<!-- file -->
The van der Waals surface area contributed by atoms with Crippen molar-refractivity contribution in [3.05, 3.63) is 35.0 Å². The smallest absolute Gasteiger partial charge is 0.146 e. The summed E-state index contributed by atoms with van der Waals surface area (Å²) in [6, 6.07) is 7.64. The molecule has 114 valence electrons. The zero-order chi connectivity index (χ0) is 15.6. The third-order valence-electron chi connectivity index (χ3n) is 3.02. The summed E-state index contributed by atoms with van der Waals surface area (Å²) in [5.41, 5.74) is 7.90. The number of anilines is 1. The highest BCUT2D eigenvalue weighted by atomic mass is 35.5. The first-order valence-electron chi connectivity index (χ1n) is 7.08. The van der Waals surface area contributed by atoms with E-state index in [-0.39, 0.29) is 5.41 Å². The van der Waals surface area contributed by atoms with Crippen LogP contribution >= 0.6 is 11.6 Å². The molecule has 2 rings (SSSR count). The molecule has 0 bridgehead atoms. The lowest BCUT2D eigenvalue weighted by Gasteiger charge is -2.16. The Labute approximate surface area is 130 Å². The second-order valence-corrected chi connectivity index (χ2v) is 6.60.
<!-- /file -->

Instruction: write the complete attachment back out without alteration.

The van der Waals surface area contributed by atoms with Crippen molar-refractivity contribution in [3.05, 3.63) is 35.0 Å². The smallest absolute Gasteiger partial charge is 0.146 e. The summed E-state index contributed by atoms with van der Waals surface area (Å²) in [6, 6.07) is 7.64. The molecule has 114 valence electrons. The zero-order chi connectivity index (χ0) is 15.6. The third-order valence-electron chi connectivity index (χ3n) is 3.02. The summed E-state index contributed by atoms with van der Waals surface area (Å²) in [5.41, 5.74) is 7.90. The number of anilines is 1. The highest BCUT2D eigenvalue weighted by atomic mass is 35.5. The first-order valence-electron chi connectivity index (χ1n) is 7.08. The van der Waals surface area contributed by atoms with E-state index in [-0.39, 0.29) is 5.41 Å². The van der Waals surface area contributed by atoms with Crippen LogP contribution >= 0.6 is 11.6 Å². The molecule has 2 rings (SSSR count). The molecule has 0 bridgehead atoms. The lowest BCUT2D eigenvalue weighted by Gasteiger charge is -2.16. The Labute approximate surface area is 130 Å². The second-order valence-corrected chi connectivity index (χ2v) is 6.60.